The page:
Winston + Soft Cell
This week, Tunes du Jour celebrates Throwback Thursday with twenty great tunes from 1982, kicking off with Soft Cell’s version of “Tainted Love,” but first, check out Gloria Jones’ original:



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Throwback Thursday – 1979

Blondie + Ringo
Blondie’s hit single “Heart of Glass” was written by band members Debbie Harry and Chris Stein and had the working title of “The Disco Song.” Drummer Clem Burke said his part was inspired by the Bee Gees’ “Stayin’ Alive.”

Said Harry “When we did ‘Heart of Glass’ it wasn’t too cool in our social set to play disco. But we did it because we wanted to be uncool,” with the band’s keyboardist Jimmy Destri adding “We used to do ‘Heart of Glass’ to upset people.”

The song was included on Blondie’s Parallel Lines LP “as a novelty item to put more diversity into the album,” per Stein. The novelty song became the group’s first charted single and first #1, in 1979. Its success prompted John Lennon to send Ringo Starr a postcard advising to write songs like “Heart of Glass.”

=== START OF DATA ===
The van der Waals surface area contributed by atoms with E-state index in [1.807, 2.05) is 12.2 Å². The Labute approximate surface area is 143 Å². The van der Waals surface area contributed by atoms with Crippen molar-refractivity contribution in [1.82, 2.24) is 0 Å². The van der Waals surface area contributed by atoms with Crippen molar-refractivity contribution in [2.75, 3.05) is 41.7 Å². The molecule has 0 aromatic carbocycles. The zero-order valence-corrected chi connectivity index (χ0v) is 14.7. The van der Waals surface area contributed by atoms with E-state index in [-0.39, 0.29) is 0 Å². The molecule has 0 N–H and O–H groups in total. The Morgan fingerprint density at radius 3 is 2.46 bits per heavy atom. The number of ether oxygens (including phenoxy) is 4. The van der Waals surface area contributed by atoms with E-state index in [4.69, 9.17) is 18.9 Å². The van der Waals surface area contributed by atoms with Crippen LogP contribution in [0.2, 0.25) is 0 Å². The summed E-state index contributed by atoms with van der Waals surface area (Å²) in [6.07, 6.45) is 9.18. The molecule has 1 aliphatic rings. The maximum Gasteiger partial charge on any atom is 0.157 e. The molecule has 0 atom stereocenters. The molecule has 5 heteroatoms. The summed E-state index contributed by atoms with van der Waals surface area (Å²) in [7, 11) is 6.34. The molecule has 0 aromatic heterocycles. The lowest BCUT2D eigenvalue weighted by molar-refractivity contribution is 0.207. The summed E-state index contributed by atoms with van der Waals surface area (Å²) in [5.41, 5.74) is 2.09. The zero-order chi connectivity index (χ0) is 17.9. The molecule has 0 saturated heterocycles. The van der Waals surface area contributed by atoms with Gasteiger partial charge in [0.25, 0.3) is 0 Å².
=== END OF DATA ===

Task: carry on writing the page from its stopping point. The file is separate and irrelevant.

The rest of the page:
Today’s Throwback Thursday playlist spotlights twenty of the best tracks from 1979, kicking off with Blondie’s upsetting disco novelty.


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It’s David Bowie’s Birthday And I Need To Dance!

Our weekly dance playlist kicks off with a track that was inspired by a song from the 1952 film Hans Christian Andersen. In the movie, Danny Kaye performs the Frank Loesser’s “Inchworm.” While schoolchildren sing “Two and two are four / Four and four are eight” etc., Kaye sings to the titular worm “You and your arithmetic/ You’ll probably go far,” and asking “Could it be you’d stop and see